State-run monopoly, Coal India, plans to restructure its workforce by bringing down its number by almost 1 lakh. It will also reduce the average age of its executives from 47 to 30 years in the coming five years.
The rise of private companies has always posed a threat to the public sector and its undertakings. Generally considered to be more efficient, privately-owned organisations have become the norm of the day. In a bid to increase productivity, Coal India has decided to reduce its workforce from 3.4 lakhs to 2.4 lakhs in the next five years. The number might be cut down even further to just a lakh by the year 2025.
This move will guarantee a fall in the cost of manpower from 53 per cent to 25 per cent in the next half decade and further to 25 per cent in the next phase. The decision to cut back on the man force is aimed to ensure more competitive coal prices vis-a-vis private sector producers.
The organisation, however, does not plan to fire or sever ties with its employees through voluntary retirement schemes. It will bring down the number of employees by not replacing the 1 lakh workers who will retire over the next five years. Most of the retiring workers were recruited around 1975, when Coal India was formed.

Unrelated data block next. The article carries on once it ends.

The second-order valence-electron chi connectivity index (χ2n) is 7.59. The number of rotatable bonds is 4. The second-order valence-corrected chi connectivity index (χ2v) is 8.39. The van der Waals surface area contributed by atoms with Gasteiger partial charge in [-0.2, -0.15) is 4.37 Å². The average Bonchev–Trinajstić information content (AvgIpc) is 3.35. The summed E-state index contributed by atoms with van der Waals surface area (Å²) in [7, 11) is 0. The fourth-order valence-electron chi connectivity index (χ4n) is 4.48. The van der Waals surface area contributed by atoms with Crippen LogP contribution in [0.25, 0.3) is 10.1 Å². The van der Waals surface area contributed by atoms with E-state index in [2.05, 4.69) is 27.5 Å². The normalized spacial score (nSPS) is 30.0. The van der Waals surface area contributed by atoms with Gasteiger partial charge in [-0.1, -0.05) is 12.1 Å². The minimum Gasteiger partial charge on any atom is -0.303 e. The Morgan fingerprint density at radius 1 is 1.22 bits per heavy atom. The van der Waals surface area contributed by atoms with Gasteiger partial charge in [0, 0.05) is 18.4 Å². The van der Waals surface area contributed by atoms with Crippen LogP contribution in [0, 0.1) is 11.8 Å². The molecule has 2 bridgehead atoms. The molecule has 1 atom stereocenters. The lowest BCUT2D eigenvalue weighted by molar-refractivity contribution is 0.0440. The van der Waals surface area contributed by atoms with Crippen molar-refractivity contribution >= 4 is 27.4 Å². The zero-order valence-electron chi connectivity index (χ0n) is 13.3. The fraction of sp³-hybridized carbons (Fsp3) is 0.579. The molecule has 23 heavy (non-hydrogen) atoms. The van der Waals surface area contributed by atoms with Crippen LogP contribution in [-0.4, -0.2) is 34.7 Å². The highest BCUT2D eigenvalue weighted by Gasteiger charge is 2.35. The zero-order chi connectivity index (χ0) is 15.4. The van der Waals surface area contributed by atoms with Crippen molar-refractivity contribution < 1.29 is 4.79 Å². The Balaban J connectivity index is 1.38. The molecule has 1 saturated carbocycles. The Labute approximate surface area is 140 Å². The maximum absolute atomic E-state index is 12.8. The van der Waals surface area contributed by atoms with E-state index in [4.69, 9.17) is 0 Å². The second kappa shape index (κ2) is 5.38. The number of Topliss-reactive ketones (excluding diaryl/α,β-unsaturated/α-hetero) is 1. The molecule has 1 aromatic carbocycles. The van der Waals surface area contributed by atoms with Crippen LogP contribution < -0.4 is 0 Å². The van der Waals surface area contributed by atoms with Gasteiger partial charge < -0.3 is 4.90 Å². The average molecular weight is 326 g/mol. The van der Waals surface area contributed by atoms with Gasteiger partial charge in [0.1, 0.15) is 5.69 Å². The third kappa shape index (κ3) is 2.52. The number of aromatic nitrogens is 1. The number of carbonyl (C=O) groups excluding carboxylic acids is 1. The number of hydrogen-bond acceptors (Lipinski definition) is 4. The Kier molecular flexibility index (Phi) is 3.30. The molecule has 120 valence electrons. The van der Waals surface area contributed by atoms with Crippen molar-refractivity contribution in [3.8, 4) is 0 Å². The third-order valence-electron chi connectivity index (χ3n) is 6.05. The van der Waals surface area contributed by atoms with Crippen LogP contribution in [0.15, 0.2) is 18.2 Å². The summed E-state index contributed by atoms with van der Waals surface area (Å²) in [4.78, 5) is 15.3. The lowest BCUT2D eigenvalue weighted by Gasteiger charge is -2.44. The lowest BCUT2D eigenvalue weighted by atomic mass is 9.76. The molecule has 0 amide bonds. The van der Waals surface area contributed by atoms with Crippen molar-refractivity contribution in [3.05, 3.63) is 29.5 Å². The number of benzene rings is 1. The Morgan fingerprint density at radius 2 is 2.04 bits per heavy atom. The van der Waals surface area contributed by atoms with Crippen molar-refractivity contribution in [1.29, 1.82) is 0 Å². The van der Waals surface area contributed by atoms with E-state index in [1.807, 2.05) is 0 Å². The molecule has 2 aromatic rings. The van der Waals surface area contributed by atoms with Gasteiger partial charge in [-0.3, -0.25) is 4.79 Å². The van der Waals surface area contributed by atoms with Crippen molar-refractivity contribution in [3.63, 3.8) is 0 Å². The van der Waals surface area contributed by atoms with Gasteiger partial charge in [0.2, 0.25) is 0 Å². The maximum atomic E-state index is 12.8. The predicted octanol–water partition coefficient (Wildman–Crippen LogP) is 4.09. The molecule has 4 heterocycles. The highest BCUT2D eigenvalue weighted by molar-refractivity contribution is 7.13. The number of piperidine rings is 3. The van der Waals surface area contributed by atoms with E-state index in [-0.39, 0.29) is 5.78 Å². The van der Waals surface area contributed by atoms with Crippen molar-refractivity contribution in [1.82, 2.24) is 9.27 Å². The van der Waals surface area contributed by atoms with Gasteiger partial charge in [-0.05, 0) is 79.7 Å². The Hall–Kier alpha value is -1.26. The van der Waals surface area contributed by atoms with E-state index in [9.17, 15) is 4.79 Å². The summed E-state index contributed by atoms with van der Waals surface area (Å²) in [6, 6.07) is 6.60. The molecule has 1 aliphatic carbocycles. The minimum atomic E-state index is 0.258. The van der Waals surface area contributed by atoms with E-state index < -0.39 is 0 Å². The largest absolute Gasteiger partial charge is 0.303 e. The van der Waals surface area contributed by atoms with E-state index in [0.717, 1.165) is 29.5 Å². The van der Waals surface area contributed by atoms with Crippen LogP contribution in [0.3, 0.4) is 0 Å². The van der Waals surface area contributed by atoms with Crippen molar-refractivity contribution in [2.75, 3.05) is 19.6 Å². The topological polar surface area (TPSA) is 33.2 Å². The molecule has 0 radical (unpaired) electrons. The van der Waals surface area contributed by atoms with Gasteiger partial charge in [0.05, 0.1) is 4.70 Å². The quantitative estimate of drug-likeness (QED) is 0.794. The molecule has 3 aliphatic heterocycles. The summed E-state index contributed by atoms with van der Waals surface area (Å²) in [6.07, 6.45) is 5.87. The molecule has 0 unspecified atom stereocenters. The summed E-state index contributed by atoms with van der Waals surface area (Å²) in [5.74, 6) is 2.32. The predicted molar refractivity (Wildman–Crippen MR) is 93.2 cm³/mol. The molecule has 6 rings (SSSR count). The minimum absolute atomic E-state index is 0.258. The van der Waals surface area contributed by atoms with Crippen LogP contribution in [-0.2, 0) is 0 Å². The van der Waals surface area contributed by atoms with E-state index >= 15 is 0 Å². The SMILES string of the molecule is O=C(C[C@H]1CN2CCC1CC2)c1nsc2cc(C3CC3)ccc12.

Coal India also plans to bring down the average age of its executives, which currently stands at 47, to 30 by recruiting around 30,000 new employees over the next five years. By embarking on this ambitious plan, the company’s coal production will increase to 1 billion tonnes by 2020, from 494 million tonnes in 2014-15. In addition to making the staff more nimble and skilled, the coal giant plans to make extensive investments in mechanisation, to further reduce its manpower requirement and increase productivity.